You’ve heard the proverbs before: “there’s so much more than meets the eye” and “life’s pleasures often lie in the simplest things.” They collided recently in my daily life and on my dinner table.
For the past year, a lady named Rebecca and I have been “classmates” at the Bar Method, a ballet-inspired exercise method. Rebecca walks into class unassumingly – but always with a smile that unfurls to reveal two deep, charming dimples and always in a purple or violet top. We’ve shared pleasantries many times but never had the opportunity (i.e. time) to “talk.” Today, she knelt beside me before the start of class and joked that her body was in for some pain – it had been a few weeks since her last class. We laughed about class and her recent travels and I remarked that she always brought a wonderful energy to class. Regretfully, she said she would be leaving soon. With a calm smile, she told me her family had moved from Singapore for the past year so that her almost 3-year-old could receive treatment at Stanford Hospital. Her voice unwavering, she told me he had developed a malignant tumor so large, his head began tipping over from the weight. With rounds of chemotherpy behind them and a favorable prognosis, the port that delivered the drugs to her little boy would be removed in two weeks and then they would be back to Singapore. I was stunned. I, too, had a little boy nearly the same age as hers. And, yet, our journey through early motherhood differed so greatly.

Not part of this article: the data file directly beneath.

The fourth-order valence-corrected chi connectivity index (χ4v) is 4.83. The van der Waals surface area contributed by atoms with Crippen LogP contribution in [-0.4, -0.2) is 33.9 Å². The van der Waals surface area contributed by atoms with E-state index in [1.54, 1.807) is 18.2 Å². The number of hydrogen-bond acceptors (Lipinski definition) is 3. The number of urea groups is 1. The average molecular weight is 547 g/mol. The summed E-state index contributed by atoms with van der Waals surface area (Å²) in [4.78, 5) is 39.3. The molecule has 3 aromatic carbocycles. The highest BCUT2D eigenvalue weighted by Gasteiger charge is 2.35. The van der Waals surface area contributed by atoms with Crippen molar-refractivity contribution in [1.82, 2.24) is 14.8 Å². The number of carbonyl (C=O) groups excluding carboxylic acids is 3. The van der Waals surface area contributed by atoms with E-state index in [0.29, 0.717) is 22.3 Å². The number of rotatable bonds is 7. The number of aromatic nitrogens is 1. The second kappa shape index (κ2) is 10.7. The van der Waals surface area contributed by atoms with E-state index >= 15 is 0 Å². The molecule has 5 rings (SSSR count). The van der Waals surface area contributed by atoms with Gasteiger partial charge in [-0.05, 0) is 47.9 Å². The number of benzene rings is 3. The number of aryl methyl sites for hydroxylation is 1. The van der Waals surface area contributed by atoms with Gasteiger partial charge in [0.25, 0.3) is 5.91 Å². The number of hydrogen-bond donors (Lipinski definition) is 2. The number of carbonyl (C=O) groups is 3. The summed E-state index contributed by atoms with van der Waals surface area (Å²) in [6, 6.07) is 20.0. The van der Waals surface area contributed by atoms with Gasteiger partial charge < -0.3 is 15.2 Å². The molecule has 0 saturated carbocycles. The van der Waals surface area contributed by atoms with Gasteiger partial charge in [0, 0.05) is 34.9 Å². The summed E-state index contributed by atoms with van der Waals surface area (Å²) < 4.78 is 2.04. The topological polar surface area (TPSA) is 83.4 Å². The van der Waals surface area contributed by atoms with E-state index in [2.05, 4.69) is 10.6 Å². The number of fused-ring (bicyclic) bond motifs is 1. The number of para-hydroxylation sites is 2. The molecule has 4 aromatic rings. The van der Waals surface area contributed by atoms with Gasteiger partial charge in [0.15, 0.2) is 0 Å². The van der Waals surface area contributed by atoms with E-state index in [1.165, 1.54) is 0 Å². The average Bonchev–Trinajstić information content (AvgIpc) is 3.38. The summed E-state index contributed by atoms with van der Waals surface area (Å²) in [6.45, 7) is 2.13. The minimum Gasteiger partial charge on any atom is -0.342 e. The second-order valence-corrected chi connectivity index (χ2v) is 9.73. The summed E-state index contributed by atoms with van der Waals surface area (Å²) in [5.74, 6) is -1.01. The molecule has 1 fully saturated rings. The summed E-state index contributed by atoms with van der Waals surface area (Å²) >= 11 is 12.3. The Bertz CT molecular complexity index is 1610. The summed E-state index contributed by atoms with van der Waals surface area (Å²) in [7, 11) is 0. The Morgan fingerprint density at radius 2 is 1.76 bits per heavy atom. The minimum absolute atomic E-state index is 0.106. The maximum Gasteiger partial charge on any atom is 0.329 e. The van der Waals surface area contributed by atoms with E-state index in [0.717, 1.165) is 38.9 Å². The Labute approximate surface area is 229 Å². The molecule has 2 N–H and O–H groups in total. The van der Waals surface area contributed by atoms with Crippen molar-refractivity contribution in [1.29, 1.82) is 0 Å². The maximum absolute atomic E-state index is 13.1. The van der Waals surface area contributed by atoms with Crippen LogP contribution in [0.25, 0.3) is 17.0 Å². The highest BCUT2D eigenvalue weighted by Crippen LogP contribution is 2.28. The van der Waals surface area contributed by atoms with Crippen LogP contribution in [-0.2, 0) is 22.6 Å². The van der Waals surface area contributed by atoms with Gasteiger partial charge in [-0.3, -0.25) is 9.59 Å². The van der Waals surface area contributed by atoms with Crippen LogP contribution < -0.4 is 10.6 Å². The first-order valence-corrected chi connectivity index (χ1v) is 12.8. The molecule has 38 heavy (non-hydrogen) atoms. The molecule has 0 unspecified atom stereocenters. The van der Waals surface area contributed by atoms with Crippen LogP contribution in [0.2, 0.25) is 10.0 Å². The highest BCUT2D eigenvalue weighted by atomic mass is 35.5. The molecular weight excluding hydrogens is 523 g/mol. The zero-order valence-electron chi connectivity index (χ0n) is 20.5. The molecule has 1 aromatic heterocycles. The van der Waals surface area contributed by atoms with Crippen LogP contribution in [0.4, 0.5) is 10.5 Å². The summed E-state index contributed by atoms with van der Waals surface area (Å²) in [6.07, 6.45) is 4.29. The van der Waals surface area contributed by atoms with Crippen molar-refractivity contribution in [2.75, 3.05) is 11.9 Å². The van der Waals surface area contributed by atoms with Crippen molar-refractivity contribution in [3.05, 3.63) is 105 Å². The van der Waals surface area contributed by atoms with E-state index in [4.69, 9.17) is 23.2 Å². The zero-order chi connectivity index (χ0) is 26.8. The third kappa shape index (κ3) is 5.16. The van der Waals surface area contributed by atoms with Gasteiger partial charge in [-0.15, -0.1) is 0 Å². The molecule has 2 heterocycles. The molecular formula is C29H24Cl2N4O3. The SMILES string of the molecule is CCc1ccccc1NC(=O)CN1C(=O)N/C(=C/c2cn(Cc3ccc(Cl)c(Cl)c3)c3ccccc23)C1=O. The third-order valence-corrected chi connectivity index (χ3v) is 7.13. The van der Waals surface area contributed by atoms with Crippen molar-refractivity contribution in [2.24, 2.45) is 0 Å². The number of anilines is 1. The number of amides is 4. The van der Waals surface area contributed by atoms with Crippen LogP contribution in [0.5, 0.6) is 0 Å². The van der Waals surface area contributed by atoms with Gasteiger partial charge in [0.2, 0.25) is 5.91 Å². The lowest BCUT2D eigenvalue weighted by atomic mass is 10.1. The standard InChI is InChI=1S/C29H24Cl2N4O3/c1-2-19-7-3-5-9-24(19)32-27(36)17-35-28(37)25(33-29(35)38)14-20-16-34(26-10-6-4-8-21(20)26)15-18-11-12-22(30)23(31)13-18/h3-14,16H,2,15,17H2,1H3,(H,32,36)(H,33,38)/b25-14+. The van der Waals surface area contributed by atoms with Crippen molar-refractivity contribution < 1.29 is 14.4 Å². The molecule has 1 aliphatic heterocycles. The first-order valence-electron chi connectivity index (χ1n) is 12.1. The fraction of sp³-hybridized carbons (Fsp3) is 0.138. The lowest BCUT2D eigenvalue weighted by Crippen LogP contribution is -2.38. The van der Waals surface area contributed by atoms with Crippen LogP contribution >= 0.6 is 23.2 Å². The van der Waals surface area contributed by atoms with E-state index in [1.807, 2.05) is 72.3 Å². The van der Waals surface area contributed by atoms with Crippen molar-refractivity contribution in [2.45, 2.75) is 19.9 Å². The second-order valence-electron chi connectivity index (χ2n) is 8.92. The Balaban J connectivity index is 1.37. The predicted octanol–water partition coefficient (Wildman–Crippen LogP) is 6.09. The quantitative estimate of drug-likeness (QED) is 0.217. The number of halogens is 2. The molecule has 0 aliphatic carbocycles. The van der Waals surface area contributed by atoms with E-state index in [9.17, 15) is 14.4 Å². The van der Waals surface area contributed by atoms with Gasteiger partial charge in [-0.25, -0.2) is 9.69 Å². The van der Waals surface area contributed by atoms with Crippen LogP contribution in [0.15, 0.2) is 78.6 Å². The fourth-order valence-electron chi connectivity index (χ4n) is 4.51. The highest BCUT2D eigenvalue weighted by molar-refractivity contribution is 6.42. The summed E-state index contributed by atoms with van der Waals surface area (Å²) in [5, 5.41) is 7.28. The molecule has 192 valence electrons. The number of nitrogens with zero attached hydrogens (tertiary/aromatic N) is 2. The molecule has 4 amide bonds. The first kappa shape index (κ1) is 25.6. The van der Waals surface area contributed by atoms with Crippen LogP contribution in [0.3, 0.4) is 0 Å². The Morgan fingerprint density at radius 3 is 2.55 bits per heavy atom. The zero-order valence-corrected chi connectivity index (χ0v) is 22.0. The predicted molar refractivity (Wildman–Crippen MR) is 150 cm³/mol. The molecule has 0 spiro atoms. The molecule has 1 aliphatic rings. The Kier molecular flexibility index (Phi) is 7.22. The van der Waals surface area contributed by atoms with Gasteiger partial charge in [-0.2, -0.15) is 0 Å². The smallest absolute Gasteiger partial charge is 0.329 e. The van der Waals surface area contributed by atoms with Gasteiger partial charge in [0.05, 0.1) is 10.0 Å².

I will miss Rebecca when she moves. Not only because of her smile and gentle presence. But because she reminded me of simple, important lessons that her little boy learned too soon – and that my little boy has yet to – but must also – learn.
Rebecca nourished my soul… as for the belly….
Complex, decadent flavors are exciting but, most days, I desire simple preparations that let the ingredients speak for themselves. Truthfully, there is really nothing to add to a baked purple yam. Dull, ragged, and unassuming on the outside, the interior reveals a tie-dye purple that only nature could create. Wash it well and bake it until fork-tender and candy-sweet. Once baked, the flesh becomes a deep, royal hue. Loaded with vitamins, fiber, potassium, fiber, and antioxidants and low is saturated fat and sodium, the purple yam is one of nature’s most beautiful superfoods.
Baked Purple Yams, found in specialty or Asian markets
Note: These yams are also delicious cubed or cut into fries, tossed with salt, pepper, agave nectar and rosemary, and baked until a crusty, carmelized crust forms around the creamy center. They can also be mashed and baked into pies and breads.
- Preheat oven to 400 degrees F.
- Scrub yams well under running water. Pat dry. Using a fork or knife, make several incisions to allow steam to escape during the cooking process. Wrap yam in foil.
- Bake for 45 minutes to an hour, until knife inserted in the center goes in smoothly.
- Serve as is. Or enjoy with salt, pepper, butter, or agave nectar.
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